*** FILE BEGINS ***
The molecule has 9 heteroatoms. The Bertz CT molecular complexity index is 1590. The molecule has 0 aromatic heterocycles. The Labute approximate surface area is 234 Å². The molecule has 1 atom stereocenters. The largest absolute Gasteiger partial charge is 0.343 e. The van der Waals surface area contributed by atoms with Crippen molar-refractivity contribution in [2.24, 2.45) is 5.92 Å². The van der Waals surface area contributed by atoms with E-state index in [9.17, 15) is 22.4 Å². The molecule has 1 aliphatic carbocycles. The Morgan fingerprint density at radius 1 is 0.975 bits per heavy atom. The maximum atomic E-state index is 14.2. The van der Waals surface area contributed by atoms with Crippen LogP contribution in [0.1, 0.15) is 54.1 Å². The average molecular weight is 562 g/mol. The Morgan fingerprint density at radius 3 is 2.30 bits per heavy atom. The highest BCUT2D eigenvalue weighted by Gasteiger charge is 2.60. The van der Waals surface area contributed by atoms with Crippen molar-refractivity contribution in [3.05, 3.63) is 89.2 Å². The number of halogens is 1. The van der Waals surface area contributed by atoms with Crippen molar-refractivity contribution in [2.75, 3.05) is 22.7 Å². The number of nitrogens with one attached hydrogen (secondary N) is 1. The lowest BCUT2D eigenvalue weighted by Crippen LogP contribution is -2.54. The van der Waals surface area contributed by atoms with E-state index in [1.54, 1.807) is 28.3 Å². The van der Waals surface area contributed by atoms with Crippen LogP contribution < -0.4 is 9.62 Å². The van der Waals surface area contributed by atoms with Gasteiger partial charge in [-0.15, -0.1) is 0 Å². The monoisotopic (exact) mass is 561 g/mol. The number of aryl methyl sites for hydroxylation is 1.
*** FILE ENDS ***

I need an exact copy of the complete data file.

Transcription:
The molecule has 9 heteroatoms. The Bertz CT molecular complexity index is 1590. The molecule has 0 aromatic heterocycles. The Labute approximate surface area is 234 Å². The molecule has 1 atom stereocenters. The largest absolute Gasteiger partial charge is 0.343 e. The van der Waals surface area contributed by atoms with Crippen molar-refractivity contribution in [2.24, 2.45) is 5.92 Å². The van der Waals surface area contributed by atoms with E-state index in [9.17, 15) is 22.4 Å². The molecule has 1 aliphatic carbocycles. The Morgan fingerprint density at radius 1 is 0.975 bits per heavy atom. The maximum atomic E-state index is 14.2. The van der Waals surface area contributed by atoms with Crippen LogP contribution in [0.1, 0.15) is 54.1 Å². The average molecular weight is 562 g/mol. The Morgan fingerprint density at radius 3 is 2.30 bits per heavy atom. The highest BCUT2D eigenvalue weighted by Gasteiger charge is 2.60. The van der Waals surface area contributed by atoms with Crippen molar-refractivity contribution in [3.05, 3.63) is 89.2 Å². The number of halogens is 1. The van der Waals surface area contributed by atoms with Crippen molar-refractivity contribution in [2.75, 3.05) is 22.7 Å². The number of nitrogens with one attached hydrogen (secondary N) is 1. The lowest BCUT2D eigenvalue weighted by Crippen LogP contribution is -2.54. The van der Waals surface area contributed by atoms with E-state index in [1.54, 1.807) is 28.3 Å². The van der Waals surface area contributed by atoms with Crippen LogP contribution < -0.4 is 9.62 Å². The van der Waals surface area contributed by atoms with Gasteiger partial charge in [-0.15, -0.1) is 0 Å². The monoisotopic (exact) mass is 561 g/mol. The number of aryl methyl sites for hydroxylation is 1.